Reshaping International taxation could be wrong.

Credit: Dan Neidle, Clifford Chance LLP.

Influential economist Gabriel Zucman has proposed reshaping international tax to stop tax avoidance by multinationals. Go here to read it.

His proposal has the advantage of being clear and simple. But his conclusion that it would prevent tax avoidance is wrong. Here’s why. The idea is that we tax all companies on their consolidated group profit, with each country getting to tax the % of that profit equal to the sales in that country. It’s a simple form of unitary taxation.

Let’s ignore the considerable practical problems with implementing the proposal consistently worldwide, and say it magically happens. Then take an example: 

  • Say Apple has $1bn of sales across the EU – and let’s simplify things by saying it has no sales anywhere else in the world (this won’t change our conclusion).
  • Assume Apple has a 40% profit margin. 
  • So under Zucman’s proposal, we take Apple’s consolidated profits of $400m and each EU state taxes the proportion that relate to local sales. 
  • Average EU corporate tax rate is 30%; let’s simplify things further by assuming everyone is average. 
  • So total EU tax is $120m.

Difference from existing system is that Apple’s corporate structure is irrelevant. It can have as many tax haven entities in its group as it likes, doing anything and everything – but if 100% of the sales are in the EU then 100% of the profit is taxed in the EU. Location of IP, employees, risk etc all irrelevant.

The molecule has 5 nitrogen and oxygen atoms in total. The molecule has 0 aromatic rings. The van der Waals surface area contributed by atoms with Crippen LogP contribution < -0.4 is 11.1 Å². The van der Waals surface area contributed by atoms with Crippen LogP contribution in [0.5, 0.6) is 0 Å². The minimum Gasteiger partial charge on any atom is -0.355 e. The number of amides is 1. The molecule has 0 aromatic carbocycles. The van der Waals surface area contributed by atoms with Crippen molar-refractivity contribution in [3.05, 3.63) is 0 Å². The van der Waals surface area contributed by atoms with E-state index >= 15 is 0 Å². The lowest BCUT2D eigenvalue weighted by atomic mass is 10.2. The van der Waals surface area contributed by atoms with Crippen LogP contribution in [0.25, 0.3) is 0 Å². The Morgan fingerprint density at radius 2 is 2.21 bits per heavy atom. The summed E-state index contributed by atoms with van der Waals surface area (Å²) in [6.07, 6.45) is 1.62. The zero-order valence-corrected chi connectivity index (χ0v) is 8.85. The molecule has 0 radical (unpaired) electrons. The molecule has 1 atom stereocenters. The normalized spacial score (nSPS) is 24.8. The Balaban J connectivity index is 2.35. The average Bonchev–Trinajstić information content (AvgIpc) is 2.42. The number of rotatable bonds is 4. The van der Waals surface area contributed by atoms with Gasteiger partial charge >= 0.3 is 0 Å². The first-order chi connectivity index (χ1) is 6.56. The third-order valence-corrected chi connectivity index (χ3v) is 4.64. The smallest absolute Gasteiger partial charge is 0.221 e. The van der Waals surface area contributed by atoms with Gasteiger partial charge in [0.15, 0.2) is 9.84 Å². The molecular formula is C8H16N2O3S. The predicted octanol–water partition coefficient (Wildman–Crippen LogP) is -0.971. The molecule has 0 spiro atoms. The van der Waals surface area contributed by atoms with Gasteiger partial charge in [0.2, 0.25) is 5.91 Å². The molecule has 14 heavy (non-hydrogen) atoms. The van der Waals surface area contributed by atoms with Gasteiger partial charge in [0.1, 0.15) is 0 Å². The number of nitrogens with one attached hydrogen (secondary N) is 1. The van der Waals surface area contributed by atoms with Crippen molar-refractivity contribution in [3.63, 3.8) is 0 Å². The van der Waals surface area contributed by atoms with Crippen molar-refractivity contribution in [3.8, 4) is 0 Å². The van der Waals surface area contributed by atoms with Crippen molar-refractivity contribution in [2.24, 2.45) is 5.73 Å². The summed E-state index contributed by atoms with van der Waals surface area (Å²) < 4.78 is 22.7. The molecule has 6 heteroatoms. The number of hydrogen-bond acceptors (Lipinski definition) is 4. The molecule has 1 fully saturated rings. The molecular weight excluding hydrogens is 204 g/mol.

So the tax result isn’t changed by how Apple makes its sales. But it is very dependent on *who* makes the sales.

Say Apple has a rival, Banana:

  • Banana has exactly the same sales and profitability as Apple, but Banana sells in a different way. It sells all its products to a third party distributor in the US. 
  • Say the distributor will make a 2% margin, and cost of sales is $30m. So Banana sells to distributor for $950m. The distributor then ships to Europe and sells for $1bn.
  • A bit of the profit previously made by Banana in the US is now made by the distributor in the EU. 
  • US tax rate is 21%, so Banana pays $380m x 21% = $80m. 
  • EU average tax rate 30%, so distributor pays $20m x 30% = $6m.

This different sales arrangement means Banana’s after tax profits are $300m – Apple’s are $280m. And EU’s tax take from Apple is a healthy $120m… but its tax take from Banana is a feeble $6m.

The bottom line: sales based apportionment is easily distorted by whether a business makes B2C or B2B sales. 

And it gets worse. Let’s hypothetically say that Apple wants to aggressively avoid tax however it can. It copies Banana’s setup, but instead of appointing a third party distributor in the US, it appoints one in the Caymans, and so makes all its sales in the Caymans.

  • Apple is now taxed on all the $380m of profit in the Caymans, at the rather competitive rate of 0%. 
  • The distributor is taxed in Europe at 30%, so again $6m.

So we’ve just spent years completely reshaping the international tax system, only to find we’ve facilitated avoidance on a spectacular scale.

Of course you could introduce anti-avoidance rules to stop such behaviour. And then new anti-avoidance rules when people employ different avoidance techniques. And then etc etc. Does this sound familiar? 

So the question isn’t whether an idealised version of Zucman’s proposal is better than the messy status quo. It’s whether the messy reality of his proposal, and businesses’ rational reaction to it, would be better than the messy status quo. I don’t know whether it would. And neither does Zucman.